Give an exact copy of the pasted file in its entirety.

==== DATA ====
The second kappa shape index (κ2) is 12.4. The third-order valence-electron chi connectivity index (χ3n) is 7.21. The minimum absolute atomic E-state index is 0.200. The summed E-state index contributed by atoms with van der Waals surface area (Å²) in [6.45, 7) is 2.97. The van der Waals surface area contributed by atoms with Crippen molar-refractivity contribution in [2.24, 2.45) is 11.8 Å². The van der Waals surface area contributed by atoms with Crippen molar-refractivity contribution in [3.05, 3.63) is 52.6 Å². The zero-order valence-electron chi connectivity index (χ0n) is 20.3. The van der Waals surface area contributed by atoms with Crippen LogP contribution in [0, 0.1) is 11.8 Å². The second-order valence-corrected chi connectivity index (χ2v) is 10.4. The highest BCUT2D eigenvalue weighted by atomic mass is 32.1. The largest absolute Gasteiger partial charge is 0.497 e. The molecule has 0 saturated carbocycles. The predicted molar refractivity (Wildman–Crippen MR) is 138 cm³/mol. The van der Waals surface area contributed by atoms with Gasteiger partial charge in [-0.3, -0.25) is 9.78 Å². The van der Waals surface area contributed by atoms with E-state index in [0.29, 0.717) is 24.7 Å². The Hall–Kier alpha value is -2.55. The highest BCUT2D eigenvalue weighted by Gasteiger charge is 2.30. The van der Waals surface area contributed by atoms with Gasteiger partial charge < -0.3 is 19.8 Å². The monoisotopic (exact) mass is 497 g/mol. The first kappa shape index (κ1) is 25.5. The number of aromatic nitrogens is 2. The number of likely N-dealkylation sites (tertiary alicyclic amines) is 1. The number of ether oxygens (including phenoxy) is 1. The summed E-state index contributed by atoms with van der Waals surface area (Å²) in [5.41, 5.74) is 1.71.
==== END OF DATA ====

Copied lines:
The second kappa shape index (κ2) is 12.4. The third-order valence-electron chi connectivity index (χ3n) is 7.21. The minimum absolute atomic E-state index is 0.200. The summed E-state index contributed by atoms with van der Waals surface area (Å²) in [6.45, 7) is 2.97. The van der Waals surface area contributed by atoms with Crippen molar-refractivity contribution in [2.24, 2.45) is 11.8 Å². The van der Waals surface area contributed by atoms with Crippen molar-refractivity contribution in [3.05, 3.63) is 52.6 Å². The zero-order valence-electron chi connectivity index (χ0n) is 20.3. The van der Waals surface area contributed by atoms with Crippen LogP contribution in [0, 0.1) is 11.8 Å². The second-order valence-corrected chi connectivity index (χ2v) is 10.4. The highest BCUT2D eigenvalue weighted by atomic mass is 32.1. The largest absolute Gasteiger partial charge is 0.497 e. The molecule has 0 saturated carbocycles. The predicted molar refractivity (Wildman–Crippen MR) is 138 cm³/mol. The van der Waals surface area contributed by atoms with Gasteiger partial charge in [-0.3, -0.25) is 9.78 Å². The van der Waals surface area contributed by atoms with E-state index in [0.29, 0.717) is 24.7 Å². The Hall–Kier alpha value is -2.55. The highest BCUT2D eigenvalue weighted by Gasteiger charge is 2.30. The van der Waals surface area contributed by atoms with Gasteiger partial charge < -0.3 is 19.8 Å². The monoisotopic (exact) mass is 497 g/mol. The first kappa shape index (κ1) is 25.5. The number of aromatic nitrogens is 2. The number of likely N-dealkylation sites (tertiary alicyclic amines) is 1. The number of ether oxygens (including phenoxy) is 1. The summed E-state index contributed by atoms with van der Waals surface area (Å²) in [5.41, 5.74) is 1.71.